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shadesJesus said to Peter, “Feed my sheep. Very truly, I tell you, when you were younger, you used to fasten your own belt and to go wherever you wished. But when you grow old, you will stretch out your hands, and someone else will fasten a belt around you and take you where you do not wish to go.”  (He said this to indicate the kind of death by which he would glorify God.) After this he said to him, “Follow me.” Peter turned and saw the disciple whom Jesus loved following them; he was the one who had reclined next to Jesus at the supper and had said, “Lord, who is it that is going to betray you?”  When Peter saw him, he said to Jesus, “Lord, what about him?” Jesus said to him, “If it is my will that he remain until I come, what is that to you? Follow me!”
John 21:18-22

I am a people watcher.  And as I watch people I find that most people are people watchers.  Whether at the mall, Starbucks, or in church, people are interesting and intriguing to watch.  But sometimes watching people can be dangerous for us spiritually, and get us distracted from following Jesus.

That’s what occurs to me in reading today’s Scripture text.  Here is one of the most tender and alluring scenes in the Bible as the resurrected Jesus catches up with a frightened and fleeing Peter.  In the dawning light of a new day Jesus has prepared a fisherman’s breakfast for a surprised Peter and a few other renegade disciples.  Jesus wants to reclaim and welcome back into His circle of love those who had once followed Him.  

After the last of the charcoal broiled fish and bread Jesus takes Peter for a walk by the Sea to renew and reaffirm their love.  The stumbling, impetuous Peter who had denied Jesus three times on the night of Jesus’ arrest hears the words “Feed my sheep”.   Newly restored and commissioned Peter is told the cost of following Jesus.  It will mean trouble ahead.   When he is old he will “glorify God” by having his arms stretched out on a crossbar and led away to death by crucifixion.  Early stories from the church fathers and historians tell us that Peter was arrested in Rome, bound, and led to the place of his execution, and crucified upside down.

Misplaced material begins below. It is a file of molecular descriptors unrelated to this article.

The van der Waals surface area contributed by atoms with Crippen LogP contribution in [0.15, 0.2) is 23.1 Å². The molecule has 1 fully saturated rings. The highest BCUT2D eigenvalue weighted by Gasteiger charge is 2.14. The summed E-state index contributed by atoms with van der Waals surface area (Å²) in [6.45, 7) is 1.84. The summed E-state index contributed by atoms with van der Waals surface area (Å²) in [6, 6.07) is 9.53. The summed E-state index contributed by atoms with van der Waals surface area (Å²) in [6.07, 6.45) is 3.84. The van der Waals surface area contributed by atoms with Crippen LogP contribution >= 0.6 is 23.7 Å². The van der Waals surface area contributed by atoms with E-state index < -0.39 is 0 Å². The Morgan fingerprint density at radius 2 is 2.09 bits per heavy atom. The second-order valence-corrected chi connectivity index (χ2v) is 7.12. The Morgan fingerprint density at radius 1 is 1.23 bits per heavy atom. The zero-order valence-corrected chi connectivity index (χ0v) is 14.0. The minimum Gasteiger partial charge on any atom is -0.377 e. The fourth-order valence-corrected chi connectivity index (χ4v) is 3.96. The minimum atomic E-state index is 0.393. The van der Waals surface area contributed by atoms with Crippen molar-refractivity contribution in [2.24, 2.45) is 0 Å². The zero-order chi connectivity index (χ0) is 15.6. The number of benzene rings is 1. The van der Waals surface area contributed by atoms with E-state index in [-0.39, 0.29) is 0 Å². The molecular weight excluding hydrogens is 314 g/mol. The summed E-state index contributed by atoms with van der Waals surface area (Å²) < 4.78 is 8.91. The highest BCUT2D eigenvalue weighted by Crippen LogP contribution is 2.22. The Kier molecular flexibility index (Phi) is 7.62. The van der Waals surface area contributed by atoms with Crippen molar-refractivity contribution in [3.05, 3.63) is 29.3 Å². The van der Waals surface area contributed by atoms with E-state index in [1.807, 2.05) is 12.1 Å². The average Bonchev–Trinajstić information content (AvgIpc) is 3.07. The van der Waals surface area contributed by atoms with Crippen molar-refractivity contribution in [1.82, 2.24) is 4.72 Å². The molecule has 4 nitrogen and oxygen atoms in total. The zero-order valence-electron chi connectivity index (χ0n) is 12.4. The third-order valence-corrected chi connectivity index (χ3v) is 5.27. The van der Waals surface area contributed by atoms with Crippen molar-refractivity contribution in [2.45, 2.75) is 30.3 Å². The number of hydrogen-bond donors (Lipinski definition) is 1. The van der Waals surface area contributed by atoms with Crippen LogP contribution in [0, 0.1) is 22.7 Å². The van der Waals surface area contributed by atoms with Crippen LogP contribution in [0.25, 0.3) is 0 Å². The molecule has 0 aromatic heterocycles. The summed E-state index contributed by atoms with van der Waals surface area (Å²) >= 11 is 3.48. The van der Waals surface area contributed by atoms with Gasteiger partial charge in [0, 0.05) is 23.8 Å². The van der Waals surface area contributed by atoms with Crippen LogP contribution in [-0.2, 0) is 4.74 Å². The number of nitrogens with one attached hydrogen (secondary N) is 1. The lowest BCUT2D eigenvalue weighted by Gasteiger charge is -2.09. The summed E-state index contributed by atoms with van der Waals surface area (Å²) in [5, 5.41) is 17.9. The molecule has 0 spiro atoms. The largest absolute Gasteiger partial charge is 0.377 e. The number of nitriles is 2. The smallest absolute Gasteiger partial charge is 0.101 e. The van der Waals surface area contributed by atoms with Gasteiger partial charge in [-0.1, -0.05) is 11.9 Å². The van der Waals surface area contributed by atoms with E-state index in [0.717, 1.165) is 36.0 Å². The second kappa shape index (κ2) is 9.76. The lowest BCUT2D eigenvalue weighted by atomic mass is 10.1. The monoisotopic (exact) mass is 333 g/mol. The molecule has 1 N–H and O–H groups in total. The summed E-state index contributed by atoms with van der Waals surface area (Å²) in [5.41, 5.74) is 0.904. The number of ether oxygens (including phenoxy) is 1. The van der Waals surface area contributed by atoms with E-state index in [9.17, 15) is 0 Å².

Having been told by Jesus the cost of following after Him, Peter gets distracted.  He starts watching other people: “Peter turned and saw the disciple whom Jesus loved (i.e. the Apostle John) following them…When Peter saw him, he said to Jesus, ‘Lord, what about him?’”   

I find Peter’s first reaction to Jesus’ warning about what lay ahead for him to be very understandable.  “All right Lord, You’ve told the cost of following You, but what will it cost John?”  But without a blink of His eye Jesus fires back: “If it is my will that he remain until I come, what is that to you? Follow me!”   If I have plans for others that are different from what I have for you, what is that to you Peter?  You follow me!  

I get myself into trouble when I watch other people and question Jesus’ plan for them.  Jesus keeps saying, “You just follow me”.  Or sometimes I think other people fail me, or let me down, but Jesus still says, “What is that to you?  Don’t get distracted!  Follow me!”  

In Romans 14 the Apostle Paul is taking on what was then the controversial issue of freedom to eat meat as opposed to only eating vegetables.   Paul warns any carnivorous Christian against looking down on the “weaker” who believes one can only eat vegetables:

Who are you to pass judgement on servants of another?  It is before their own lord that they stand or fall. And they will be upheld, for the Lord is able to make them stand (Romans 14:4).  

It is to our Lord that my Christian sister or brother will give account, and not to me.  If Jesus wills a different path for another Christian than He wills for me, what is that to me?  God is able to hold him up and make him stand.  And if Jesus wills that John remain alive until Jesus returns, what is that to Peter?   Follow Jesus!  

I pray for me, and I pray for you, and for all who follow after Jesus that we would keep our eyes pinned on Him!    

Grace and peace,

photo by Nick Thompson

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